An assault is a severe violation against another human being. It’s a terrible experience and hopefully, most of us will never be assaulted in our lifetimes.
Not only does an assault cause physical pain for the victim, but one can trigger immense emotional and psychological pain as well.
Any person can be assaulted by any other person. Sometimes, one stranger assaults another. Other times, the perpetrator of the assault is someone known to the victim or even someone who they had previously counted as a friend.
Other times, the person who assaulted an individual is a family member. An attack by a loved one can be especially difficult to understand and process.
If you’re wondering how to deal with the assault of a family member, read on. The following tips should be of some help to you while you work through this terrible incident. From a legal standpoint, all victims of assault have rights, regardless of their relationship with their attacker.
We all think that we know the meaning of the word assault, but the understanding that we have may not be the actual legal definition.
The state of Texas defines assault in three ways.
The first definition includes what most of us understand to be assault. This definition states that one type of assault includes “knowingly or recklessly causing bodily injury to another person.” In an assault, the victim experiences intentional injury caused by the other party.
The second definition of assault under the Texas Penal Code does not include injury at all, but rather the threat of injury. Telling someone that you plan to hurt or kill them is also considered assault.
Third, assault does not have to leave lasting, visible, physical injuries. If someone has physical contact with another person with the knowledge that that person will be offended by that contact, that counts as assault as well.
All of the above definitions of assault are used in Texas courts. An assault of a family member case can include any of these.
The definition of “family member” in the state of Texas is also quite broad. It is not only limited to blood relatives or families created by marriage.
In addition to parent and child, husband and wife, and sibling relationships, an assault of a family member can occur between two unmarried parents of the same child, step-parents and children, and foster parents and the children in their care.
Further, the definition of family members also includes former spouses, significant others of former spouses, people who are dating, and people who live in the same home, even if they are not related in any way.
Violence between or among any of these groups can result in a family assault charge.
If you have been the victim of an assault by a family member, get to a safe place right away. Contact someone you trust for support.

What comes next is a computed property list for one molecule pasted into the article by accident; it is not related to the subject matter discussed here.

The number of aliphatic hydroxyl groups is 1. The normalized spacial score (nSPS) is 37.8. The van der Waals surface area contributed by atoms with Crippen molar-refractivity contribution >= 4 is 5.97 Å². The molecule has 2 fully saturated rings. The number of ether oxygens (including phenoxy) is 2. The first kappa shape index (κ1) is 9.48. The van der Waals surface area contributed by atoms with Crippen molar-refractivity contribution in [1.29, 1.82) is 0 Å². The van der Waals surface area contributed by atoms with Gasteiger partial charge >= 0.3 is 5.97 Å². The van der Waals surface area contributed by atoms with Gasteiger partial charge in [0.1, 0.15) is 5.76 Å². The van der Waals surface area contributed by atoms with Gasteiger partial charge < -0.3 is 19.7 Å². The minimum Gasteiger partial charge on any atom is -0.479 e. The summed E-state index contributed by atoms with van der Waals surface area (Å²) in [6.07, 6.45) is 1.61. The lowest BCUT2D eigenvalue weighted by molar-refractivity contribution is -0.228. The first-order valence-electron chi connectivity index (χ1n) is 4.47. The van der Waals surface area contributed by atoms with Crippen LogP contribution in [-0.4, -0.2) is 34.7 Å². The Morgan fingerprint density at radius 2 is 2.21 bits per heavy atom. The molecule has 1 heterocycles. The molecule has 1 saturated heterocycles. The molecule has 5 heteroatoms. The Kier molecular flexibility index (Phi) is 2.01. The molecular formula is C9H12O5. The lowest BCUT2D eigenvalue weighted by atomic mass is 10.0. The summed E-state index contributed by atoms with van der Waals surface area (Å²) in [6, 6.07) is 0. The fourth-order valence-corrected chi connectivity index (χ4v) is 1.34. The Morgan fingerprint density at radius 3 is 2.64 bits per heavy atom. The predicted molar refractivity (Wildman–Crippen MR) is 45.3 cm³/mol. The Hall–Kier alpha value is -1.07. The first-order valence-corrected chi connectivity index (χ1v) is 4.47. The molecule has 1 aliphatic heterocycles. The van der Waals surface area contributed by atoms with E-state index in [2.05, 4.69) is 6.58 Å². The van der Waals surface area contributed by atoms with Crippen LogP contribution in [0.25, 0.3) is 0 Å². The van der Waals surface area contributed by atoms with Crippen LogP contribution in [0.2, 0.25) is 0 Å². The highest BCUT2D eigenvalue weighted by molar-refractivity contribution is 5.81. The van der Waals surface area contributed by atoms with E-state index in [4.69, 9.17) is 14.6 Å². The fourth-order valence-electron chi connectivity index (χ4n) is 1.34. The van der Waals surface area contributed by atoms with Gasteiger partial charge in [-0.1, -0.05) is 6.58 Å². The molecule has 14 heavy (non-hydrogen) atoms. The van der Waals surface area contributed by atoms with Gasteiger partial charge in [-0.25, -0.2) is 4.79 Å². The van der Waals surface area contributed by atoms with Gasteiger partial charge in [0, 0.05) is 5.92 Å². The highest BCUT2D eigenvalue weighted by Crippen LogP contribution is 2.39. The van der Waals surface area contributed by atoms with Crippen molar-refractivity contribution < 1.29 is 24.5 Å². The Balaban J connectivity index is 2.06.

If you are in immediate danger, call 911. Even if you are not in immediate danger, you should call the police as soon as possible after the assault. Even if you are not in immediate danger, you should report your assault to the police as soon as possible. Police officers will guide you in the completion of a report and will also contact and possibly arrest the person who assaulted you.
You also must seek medical treatment. Even if you are only slightly injured, it is crucial that you see a doctor so he or she can document your injuries.
Contact a lawyer. An assault is a criminal offense and the person who hurt you should be held responsible for his or her actions.
Once the attacker is arrested and goes to court, there are a number of possible penalties he or she may face.
If this is the first time the individual has been arrested for assault, he or she may be charged with a Class A misdemeanor. This charge can result in up to a year of jail time.
However, if the perpetrator is a repeat offender, against you or against someone else, they might end up facing a third-degree felony. This charge can come with a sentence of two to ten years in prison.
If a weapon was used in the assault or if the victim suffered serious bodily injury, the penalties go up from there. If a weapon is used but there is no serious bodily injury, a second-degree felony charge will be levied, which can result in two to twenty years in prison and a fine of $10,000.
If the use of a weapon in the assault did result in serious bodily injury, then the attacker could face a first-degree felony charge. The penalty for a violation of this level can be five years to live in prison and, again, a $10,000 fine.
All of these penalties apply to anyone who has committed an assault, including the assault of a family member. In almost all cases, completion of mandated counseling by a certain date will also be required.
If you have been assaulted, or even think that something that happened to you might qualify as an assault, you need to seek help right away. Often, a single assault can lead to many more down the road, so you need to protect yourself from the very beginning.
Whether you have already called the police or not, we want to help. We have worked with many assault victims and have brought many attackers to justice. We are here to offer support and to answer any questions you may have about the next steps that you should take.
No one should simply forget about an assault. An assault of a family member or one by any other attacker is never okay. Please give us a call today.